I do not believe that a historical epoch is characterised by one episteme to the exclusion of all other ways of perceiving, thinking, and being in the world. The present is more complex and more multiple than this monist vision of the episteme may suggest. There are also relics and remainders of past epistemes, germinal sketches of epistemes to come, parallel epistemes developping and deploying their régimes of perception and of practice nearly unperturbed by the transformations and sedimentations occurring around their field of influence. Yet one episteme may come to embody and to dictate, to reflect and to reinforce, the dominant self-understanding of an age. Such an episteme may come to expression in pure or distorted form, or it may lead a more obscure, unstated and unperceived, but nonetheless potent existence beneath the threshold of awareness or knowledge.
Badiou states in its purest, most general form the speculative metaphysics that corresponds to the currently dominant episteme. Unfortunately, his philosophy is a mere make-do compromise bridging the gap between his great pluralist predecessors (Deleuze, Lyotard, Foucault, Derrida) and the pluralist wave (Laruelle, Latour, Stiegler) that has already succeeded him without him or his followers even noticing. Badiou’s ontology is not a new start but a spatialising recuperation of the attainments of the previous philosophical generation. Spatialised pluralism, synchronic pluralism, is a caricature of what has gone before, yet conserves even in reduced form some of its conceptual demands and some of its vitality. But even here Badiou was obliged to complete his synchronic ontology (and epistemology) with a diachronic supplement, in his doctrine of the event.
Speculative metaphysics is back, we are told by some commentators. But in fact it never left us. Be that as it may, the new speculative experiments and reseach programmes must choose either to align themselves at least implicitly with the Badiousian paradigm (this is the OOOxian choice as it generates naturalised, lacanian, machinic, de-politicised, de-scientised, or more simply “artistic” and “literary” variants of the same general meta-ontology). Or they must confront the more radical pluralism of Laruelle, Latour, and Stiegler, and leave behind the new conformism that the OOOxian version of Badiousism is trying to impose more by rumour and marketing than by actual argument. Regression and stasis are not progress, no matter how much a tiny lobby may assure us of the contrary.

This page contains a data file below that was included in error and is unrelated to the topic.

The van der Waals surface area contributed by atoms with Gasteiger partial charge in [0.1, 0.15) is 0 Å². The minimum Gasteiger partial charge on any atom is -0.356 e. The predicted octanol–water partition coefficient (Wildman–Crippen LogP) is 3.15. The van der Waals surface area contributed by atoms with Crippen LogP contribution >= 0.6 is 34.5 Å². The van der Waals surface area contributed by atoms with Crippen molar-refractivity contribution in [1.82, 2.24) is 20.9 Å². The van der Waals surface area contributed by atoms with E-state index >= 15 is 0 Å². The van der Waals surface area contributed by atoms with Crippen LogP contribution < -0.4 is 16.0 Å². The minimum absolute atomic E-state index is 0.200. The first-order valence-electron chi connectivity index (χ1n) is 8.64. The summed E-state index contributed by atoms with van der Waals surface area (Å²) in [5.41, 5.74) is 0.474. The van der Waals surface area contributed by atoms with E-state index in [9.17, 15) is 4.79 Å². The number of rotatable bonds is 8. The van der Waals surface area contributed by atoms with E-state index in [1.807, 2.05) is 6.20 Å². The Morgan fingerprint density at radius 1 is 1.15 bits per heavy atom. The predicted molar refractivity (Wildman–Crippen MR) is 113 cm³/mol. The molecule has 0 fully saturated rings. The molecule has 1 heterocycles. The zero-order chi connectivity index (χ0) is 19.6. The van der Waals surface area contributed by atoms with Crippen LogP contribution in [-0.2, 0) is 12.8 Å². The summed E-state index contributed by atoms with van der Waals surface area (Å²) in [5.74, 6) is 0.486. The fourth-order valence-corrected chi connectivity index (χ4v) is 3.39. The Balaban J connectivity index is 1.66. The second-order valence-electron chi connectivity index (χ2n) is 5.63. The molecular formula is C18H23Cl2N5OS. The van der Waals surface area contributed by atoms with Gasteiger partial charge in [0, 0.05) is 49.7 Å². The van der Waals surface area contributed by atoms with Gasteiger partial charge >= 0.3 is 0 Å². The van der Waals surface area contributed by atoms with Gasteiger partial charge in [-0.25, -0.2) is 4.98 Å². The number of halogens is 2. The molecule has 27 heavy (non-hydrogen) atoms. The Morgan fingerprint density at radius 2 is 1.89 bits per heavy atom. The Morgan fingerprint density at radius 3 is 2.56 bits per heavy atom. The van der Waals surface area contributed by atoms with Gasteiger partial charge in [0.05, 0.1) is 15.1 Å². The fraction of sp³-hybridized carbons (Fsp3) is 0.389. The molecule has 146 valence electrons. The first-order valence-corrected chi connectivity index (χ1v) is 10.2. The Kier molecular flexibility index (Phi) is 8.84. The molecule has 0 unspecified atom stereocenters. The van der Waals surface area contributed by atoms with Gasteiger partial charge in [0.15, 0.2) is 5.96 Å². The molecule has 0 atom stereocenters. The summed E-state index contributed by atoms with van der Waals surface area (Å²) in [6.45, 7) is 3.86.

« the new speculative experiments and reseach programmes must choose either to align themselves at least implicitly with the Badiousian paradigm (this is the OOOxian choice as it generates naturalised, lacanian, machinic, de-politicised, de-scientised, or more simply “artistic” and “literary” variants of the same general meta-ontology). Or they must confront the more radical pluralism of Laruelle, Latour, and Stiegler, and leave behind the new conformism that the OOOxian version of Badiousism is trying to impose more by rumour and marketing than by actual argument. »
So…not really that complex at all. What lays before us two different versions of philosophy circa 1972. Why are the explicit liberals more politically radical than Badiou, the avowed communist/Maoist?
Last night I watched Stiegler’s latest online course here: http://pharmakon.fr/wordpress/cours-du-2-mars-2013-20122013-seance-7/. The day before I listened to Louis Morelle’s talk dated 12 March 2013 on Latour’s recent (2012) book: http://www.atmoc.fr/seances/, where he spends some time discussing his pluralism. So I’m not sure what you are getting at with your « 1972 » reference. But feel free to update me, I love it!
Stiegler and Laruelle are certainly not liberals, and I don’t think Latour is. His recent Gifford lectures suggest something else entirely.